The penalty for not doing so is up to a £60 fine and three points on your licence.

23. Leaving a car parked with its engine running

Penalty: A fine of up to £80.

Stationary idling is an offence under section 42 of the Road Traffic Act 1988. The Act enforces rule 123 of the Highway Code which states: "You must not leave a vehicle engine running unnecessarily while that vehicle is stationary on a public road."

This doesn't mean that you've got to stop your engine at every red light: you are allowed to leave your engine running if you're stationary in traffic or diagnosing faults.

24. Leaving a child alone in the car

Penalty: Prosecution, depending on age of child and circumstances they are left in.

According to gov.uk, it's illegal to leave a child alone if it places them at risk. Parents should use their judgement on how mature the child is before they decide to leave them alone in a car.

The law warns that parents can be prosecuted if they leave their child unsupervised 'in a manner likely to cause unnecessary suffering or injury to health'.

25. Incorrect use of lanes, AKA 'lane hogging'


Penalty: £90 fine and 3 points.

Middle-lane "hogging" has gone on for years. It's common to see a situation where the left-hand lane is relatively empty, but cars are still sitting in the middle lane instead of just using it for overtaking.

Part 264 of the Highway Code says: "You should always drive in the left-hand lane when the road ahead is clear. If you are overtaking several slower-moving vehicles, you should return to the left-hand lane as soon as you are safely past."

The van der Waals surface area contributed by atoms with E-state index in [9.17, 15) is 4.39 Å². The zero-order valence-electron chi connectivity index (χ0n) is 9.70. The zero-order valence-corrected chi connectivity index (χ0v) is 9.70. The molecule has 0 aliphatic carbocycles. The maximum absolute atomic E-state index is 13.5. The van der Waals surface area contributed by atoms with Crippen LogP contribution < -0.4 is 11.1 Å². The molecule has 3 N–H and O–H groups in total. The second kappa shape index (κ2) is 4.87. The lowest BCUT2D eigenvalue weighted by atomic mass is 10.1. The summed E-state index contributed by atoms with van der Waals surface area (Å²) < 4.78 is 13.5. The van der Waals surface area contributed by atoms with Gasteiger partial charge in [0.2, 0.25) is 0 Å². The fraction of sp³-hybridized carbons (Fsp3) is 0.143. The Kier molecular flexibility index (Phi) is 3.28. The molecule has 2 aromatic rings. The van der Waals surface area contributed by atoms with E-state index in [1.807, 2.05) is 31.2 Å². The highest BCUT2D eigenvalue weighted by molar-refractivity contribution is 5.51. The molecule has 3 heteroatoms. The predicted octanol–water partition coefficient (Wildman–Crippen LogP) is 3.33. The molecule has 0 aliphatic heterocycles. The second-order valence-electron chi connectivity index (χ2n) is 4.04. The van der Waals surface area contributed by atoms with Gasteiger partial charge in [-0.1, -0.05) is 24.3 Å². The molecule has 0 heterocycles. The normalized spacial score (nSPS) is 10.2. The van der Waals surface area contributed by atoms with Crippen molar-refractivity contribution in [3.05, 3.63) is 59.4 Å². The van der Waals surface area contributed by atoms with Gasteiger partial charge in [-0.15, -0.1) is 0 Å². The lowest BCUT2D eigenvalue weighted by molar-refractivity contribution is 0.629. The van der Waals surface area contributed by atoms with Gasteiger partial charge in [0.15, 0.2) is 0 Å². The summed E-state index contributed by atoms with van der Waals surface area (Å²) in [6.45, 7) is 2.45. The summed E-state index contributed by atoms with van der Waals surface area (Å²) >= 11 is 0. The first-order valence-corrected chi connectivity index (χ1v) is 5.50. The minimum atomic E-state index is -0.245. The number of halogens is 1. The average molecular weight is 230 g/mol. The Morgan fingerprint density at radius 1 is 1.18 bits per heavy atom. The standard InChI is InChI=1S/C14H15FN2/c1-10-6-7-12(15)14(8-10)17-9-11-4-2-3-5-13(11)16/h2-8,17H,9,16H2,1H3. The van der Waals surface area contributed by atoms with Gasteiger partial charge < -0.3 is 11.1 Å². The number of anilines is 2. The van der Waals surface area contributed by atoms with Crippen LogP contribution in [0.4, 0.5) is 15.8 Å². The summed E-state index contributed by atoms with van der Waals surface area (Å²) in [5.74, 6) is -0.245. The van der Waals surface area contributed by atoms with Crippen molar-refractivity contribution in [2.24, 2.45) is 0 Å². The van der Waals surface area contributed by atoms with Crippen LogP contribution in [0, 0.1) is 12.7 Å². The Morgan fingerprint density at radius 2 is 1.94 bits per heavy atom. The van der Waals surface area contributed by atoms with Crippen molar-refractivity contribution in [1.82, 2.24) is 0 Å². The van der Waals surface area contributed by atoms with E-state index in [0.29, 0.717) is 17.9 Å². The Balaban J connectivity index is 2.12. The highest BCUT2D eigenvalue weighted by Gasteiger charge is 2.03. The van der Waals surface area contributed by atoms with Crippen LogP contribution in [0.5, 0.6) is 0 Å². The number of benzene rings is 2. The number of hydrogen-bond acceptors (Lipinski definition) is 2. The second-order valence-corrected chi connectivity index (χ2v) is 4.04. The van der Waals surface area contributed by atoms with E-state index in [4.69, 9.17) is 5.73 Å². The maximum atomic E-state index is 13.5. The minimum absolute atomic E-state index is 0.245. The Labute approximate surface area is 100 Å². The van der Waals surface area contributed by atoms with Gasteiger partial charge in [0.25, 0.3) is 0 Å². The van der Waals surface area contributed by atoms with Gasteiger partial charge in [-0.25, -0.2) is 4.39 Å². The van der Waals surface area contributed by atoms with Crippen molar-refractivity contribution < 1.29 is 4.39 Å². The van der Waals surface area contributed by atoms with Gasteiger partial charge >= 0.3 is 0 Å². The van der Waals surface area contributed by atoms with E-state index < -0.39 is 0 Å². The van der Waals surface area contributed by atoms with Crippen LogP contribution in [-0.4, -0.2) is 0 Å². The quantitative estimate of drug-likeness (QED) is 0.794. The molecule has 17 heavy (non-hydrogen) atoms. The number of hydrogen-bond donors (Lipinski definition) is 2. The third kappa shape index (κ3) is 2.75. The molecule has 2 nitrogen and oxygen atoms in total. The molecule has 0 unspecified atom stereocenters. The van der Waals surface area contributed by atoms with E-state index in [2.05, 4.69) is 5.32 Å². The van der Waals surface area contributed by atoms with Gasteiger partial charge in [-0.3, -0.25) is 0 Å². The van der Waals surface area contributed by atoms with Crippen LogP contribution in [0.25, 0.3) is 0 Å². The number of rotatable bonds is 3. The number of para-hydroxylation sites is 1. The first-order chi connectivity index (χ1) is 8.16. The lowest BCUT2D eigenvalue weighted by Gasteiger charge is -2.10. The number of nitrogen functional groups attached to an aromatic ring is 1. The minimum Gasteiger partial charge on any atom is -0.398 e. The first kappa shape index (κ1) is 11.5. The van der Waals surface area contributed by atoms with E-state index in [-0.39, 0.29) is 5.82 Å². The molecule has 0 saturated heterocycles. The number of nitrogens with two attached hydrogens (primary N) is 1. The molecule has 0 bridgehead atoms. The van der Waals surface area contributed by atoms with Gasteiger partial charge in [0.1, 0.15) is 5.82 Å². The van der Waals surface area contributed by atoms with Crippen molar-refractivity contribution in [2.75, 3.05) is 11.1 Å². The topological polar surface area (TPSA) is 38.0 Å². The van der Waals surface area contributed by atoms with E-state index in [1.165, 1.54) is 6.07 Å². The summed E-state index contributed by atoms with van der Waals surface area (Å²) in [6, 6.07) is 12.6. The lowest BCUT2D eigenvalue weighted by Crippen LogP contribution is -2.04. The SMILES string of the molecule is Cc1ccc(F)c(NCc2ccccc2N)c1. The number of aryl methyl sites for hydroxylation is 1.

So, it's simple really… on roads with more than one lane, drivers must stay in the left lane unless overtaking or turning right.

26. Not telling the DVLA about changes to your details

Penalty: A £1,000 fine.

You must tell the DVLA when your name or address changes so your driving licence, vehicle log book (V5C) and vehicle tax are up to date.

It is illegal to change your name and address and not tell the DVLA. So, if you move to a new house or get married – make sure you let them know.

27. Not telling DVLA about medical conditions

Penalty: A fine of up to £1,000.

You must tell the DVLA if you have a driving licence and you develop a 'notifiable' medical condition/disability, or if a condition/disability has got worse since you got your licence.

Notifiable conditions are anything that could affect your ability to drive safely: These can include:

  • Epilepsy
  • Strokes
  • Neurological and mental health conditions
  • Physical disabilities
  • Visual impairments